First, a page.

Not many programs in the deep annals of basic cable bore a more fruitful bounty of bad-taste, more-filling goodness as Wonder Showzen. Thankfully preserved in streaming amber on Paramount+, this blend of puppetry, animation, segments hosted by children, and reminders that humankind might not really be worth all this trouble seemed to escape more than simply air on MTV2 in the mid-2000s. It earned its epigram, which urged those who confused this for a cartoon to abandon all hope: “The stark, ugly and profound truths Wonder Showzen exposes may be soul-crushing to the weak of spirit” filling the screen while disembodied voices screamed “Not my baby!” underneath a droning in the surround channel.

One of Showzen’s finest recurring bits was “D.O.G.O.B.G.Y.N.,” an animated bit that’s both what you expect when spelling out the letters and more inappropriate than you thought possible. Suffice to say: As one of the minds behind “D.O.G.O.B.G.Y.N.,” Showzen co-creator John Lee has thrown down quite a gauntlet for himself of serrated-edge satire about the experience of childbirth through atypical means and a man telling a character named Lucy that she’s stupid.

Flash forward 15 years, though, and he tries running it as co-writer and director of False Positive, a film that begins streaming Friday on Hulu. On paper, Lee would seem to click well with his contemporary creative cohort, Ilana Glazer (of Broad City), who also co-writes and stars as Lucy. At least False Positive doesn’t just retread territory definitively claimed by another film in this vein that’s a half-century old; what’s happening  here tips away from the supernatural and more toward the (sadly) super-normal along the veins of Get Out or, well, any other piece of mental-anguish horror onto which studio A24 has also slapped its name. The problem is half-baking every one of its ideas — from reconciling its attempted assault on the patriarchy’s dismissal of mental distress during pregnancy as “mommy brain” with an is-she-crazy? climax meant to make you go “Hmmm” and doing far too little with the nigh-mob wife privilege Glazer’s Lucy embodies as a high-society New York spouse.

For years, Lucy and her reconstructive-surgeon husband, Adrian (Justin Theroux), have tried to become parents the old-fashioned way. But if they’ve got to turn to scientific support, at least they’re visiting John Hindle (Pierce Brosnan), the crown prince of assisted conception. Dr. Hindle is Adrian’s old surgical mentor. Yeah, it’s a little creepy that his assistants wield iPads while dressing straight out of 1950s medical textbooks, but they’ll at least correct Lucy’s preferred name in the database right away. Plus, soon enough, Lucy is expecting. And expecting. And expecting.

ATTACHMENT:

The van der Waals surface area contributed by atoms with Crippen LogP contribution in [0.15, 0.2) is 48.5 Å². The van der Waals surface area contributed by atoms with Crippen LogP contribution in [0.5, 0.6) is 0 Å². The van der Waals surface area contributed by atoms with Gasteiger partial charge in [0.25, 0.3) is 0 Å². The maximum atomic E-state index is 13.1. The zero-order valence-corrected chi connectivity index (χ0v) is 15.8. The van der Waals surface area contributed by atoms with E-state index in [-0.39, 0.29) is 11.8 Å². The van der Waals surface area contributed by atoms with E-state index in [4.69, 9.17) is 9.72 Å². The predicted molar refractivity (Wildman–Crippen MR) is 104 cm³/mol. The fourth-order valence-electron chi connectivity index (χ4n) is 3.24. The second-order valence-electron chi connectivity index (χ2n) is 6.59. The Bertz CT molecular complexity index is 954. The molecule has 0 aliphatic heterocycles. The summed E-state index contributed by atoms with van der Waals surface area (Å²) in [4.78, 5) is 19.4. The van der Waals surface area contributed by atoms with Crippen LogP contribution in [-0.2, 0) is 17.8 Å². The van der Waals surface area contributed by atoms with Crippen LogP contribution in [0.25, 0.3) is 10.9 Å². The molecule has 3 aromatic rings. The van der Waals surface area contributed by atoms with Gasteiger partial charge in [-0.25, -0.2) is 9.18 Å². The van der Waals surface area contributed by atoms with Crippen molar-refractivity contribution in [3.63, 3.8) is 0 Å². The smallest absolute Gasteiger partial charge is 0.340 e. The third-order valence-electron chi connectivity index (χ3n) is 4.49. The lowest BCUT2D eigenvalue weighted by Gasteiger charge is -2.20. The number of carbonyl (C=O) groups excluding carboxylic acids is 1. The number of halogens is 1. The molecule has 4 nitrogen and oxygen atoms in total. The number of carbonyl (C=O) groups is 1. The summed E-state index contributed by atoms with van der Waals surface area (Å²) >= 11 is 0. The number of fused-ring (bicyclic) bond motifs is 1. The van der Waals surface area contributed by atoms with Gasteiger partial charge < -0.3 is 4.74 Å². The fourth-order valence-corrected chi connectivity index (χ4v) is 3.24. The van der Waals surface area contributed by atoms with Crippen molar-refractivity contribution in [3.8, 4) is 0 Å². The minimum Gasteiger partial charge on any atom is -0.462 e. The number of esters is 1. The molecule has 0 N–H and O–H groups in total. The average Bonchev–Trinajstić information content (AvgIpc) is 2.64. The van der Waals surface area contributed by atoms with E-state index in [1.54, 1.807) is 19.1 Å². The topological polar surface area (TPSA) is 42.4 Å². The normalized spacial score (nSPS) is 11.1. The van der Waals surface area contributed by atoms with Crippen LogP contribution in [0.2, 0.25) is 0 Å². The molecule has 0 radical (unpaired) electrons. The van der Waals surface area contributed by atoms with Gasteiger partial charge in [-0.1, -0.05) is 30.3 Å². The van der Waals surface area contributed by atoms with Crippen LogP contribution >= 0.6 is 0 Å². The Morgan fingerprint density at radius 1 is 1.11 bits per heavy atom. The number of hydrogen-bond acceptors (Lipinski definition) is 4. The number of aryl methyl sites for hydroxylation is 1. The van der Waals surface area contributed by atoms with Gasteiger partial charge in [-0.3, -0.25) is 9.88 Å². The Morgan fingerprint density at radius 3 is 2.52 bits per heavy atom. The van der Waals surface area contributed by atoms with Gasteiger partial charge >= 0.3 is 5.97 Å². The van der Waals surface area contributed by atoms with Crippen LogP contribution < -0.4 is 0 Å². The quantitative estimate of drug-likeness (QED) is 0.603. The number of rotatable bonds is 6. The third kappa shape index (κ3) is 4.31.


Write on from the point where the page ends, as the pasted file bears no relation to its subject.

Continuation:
Becoming a mother of three in a matter of minutes is overwhelming enough to Lucy. What’s even tougher is Dr. Hindle’s suggestion for her birth plan, a domino effect of decisions that will almost certainly splatter placental carnage all over one of the many sterile sets and likely send at least one character over the edge into rage. No spoilers, but an early off-handed comment tells you either where this is going or where Lucy believes it’s going. The problem is that neither option is engrossing. Given Lee’s emotionally distant and visually clinical direction of satirical and sinister elements, False Positive is incapable of showing much at all by its third trimester.

At least a few good zingers befit the absurdist brains behind two of the century’s greatest TV comedies so far, particularly in all of the self-congratulatory back-slaps that the men in Lucy’s orbit give each other in “scooping” her joyful news before she can even deliver it. Glazer also nails a moment of repugnant racial dominion on a line like “Your whole thing inspires me” to a Black midwife played by Zainab Jah. Having cornered the market on “overprivileged suspicious weasel,” Theroux offers no more and no less. Brosnan knows he’s there to poison the pill just so with his Bondian baggage. The Peter Pan imagery basically infuses the confused calculus of the ending with an ironically soothing Leonard Bernstein showtune.

Frankly, more gnarly obstetric surprises awaited during any two minutes of “D.O.G.O.B.G.Y.N.” So False Positive isn’t mansplaining, just manspreading — an annoyance that takes more room than needed at feature length when commercial-break anthological horror suits it fine.